Background: Metabolic syndrome (MetS) is a common complication of long-term treatment of persons with schizophrenia taking (atypical) antipsychotics. In this study, we investigated the existence of an association with polymorphisms of genes for four hormones that regulate energy metabolism. Methods: We recruited 517 clinically admitted white patients (269M/248F) with a verified diagnosis of schizophrenia (ICD-10) and with a stable physical condition. Participants were classified for having or not having MetS and genotyped for 20 single-nucleotide polymorphisms (SNPs) in the genes encoding insulin-induced gene 2 (INSIG2), ghrelin (GHRL), leptin (LEP), and leptin receptor (LEPR). Results: The 139 patients (26.9%) with MetS were significantly more likely to be women, older, and ill longer, and had a larger body mass index (BMI). Four polymorphisms (rs10490624, rs17587100, rs9308762, and rs10490816) did not meet the Hardy–Weinberg equilibrium (HWE) criterion and were excluded. Only genotypes and alleles of the rs3828942 of LEP gene (chi2 = 7.665, p = 0.022; chi2 = 5.136, p = 0.023) and the genotypes of the rs17047718 of INSIG2 gene (chi2 = 7.7, p = 0.021) had a significant association with MetS. Conclusions: The results of our study suggest that the LEP and INSIG2 genes play a certain causal role in the development of MetS in patients with schizophrenia.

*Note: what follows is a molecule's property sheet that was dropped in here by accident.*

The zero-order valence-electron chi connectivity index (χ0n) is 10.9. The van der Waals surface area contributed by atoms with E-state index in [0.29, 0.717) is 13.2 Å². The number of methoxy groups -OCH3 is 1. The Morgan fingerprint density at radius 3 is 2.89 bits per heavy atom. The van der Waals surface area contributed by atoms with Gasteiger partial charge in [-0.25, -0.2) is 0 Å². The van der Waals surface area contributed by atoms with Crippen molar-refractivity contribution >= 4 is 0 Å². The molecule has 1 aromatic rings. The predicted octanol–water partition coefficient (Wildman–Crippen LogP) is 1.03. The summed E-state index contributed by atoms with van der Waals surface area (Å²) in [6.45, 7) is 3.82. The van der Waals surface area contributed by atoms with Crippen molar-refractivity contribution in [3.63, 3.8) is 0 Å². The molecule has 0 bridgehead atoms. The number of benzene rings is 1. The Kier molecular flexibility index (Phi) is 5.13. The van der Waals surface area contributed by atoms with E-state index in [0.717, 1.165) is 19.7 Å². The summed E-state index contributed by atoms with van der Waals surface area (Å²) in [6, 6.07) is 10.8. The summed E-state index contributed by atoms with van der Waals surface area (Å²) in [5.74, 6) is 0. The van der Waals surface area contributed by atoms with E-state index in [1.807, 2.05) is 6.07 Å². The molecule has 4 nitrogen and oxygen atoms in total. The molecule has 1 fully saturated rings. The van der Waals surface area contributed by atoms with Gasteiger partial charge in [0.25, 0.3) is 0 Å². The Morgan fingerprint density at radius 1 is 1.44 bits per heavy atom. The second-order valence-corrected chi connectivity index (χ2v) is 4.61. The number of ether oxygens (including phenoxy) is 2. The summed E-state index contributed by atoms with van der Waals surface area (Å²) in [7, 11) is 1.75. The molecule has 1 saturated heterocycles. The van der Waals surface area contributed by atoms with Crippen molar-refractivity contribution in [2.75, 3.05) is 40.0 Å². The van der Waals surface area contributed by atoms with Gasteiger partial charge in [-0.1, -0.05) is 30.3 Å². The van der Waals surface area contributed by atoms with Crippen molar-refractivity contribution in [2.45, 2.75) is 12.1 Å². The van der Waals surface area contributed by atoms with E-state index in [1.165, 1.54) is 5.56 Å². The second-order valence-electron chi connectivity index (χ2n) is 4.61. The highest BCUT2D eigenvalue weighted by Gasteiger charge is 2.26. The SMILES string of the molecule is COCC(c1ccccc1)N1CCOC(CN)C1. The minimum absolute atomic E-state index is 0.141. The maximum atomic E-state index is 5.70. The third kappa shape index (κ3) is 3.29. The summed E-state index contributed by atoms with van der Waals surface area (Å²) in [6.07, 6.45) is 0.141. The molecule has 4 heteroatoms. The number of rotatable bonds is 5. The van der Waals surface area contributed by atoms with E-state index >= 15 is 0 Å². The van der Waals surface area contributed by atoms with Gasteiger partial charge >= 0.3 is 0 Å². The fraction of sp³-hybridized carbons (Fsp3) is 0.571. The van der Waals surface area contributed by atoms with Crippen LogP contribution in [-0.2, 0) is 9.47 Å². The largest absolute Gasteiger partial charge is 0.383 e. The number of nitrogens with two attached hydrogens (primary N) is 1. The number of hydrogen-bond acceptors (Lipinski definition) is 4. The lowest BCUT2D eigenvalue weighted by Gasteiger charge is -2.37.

- genetic polymorphism
- metabolic syndrome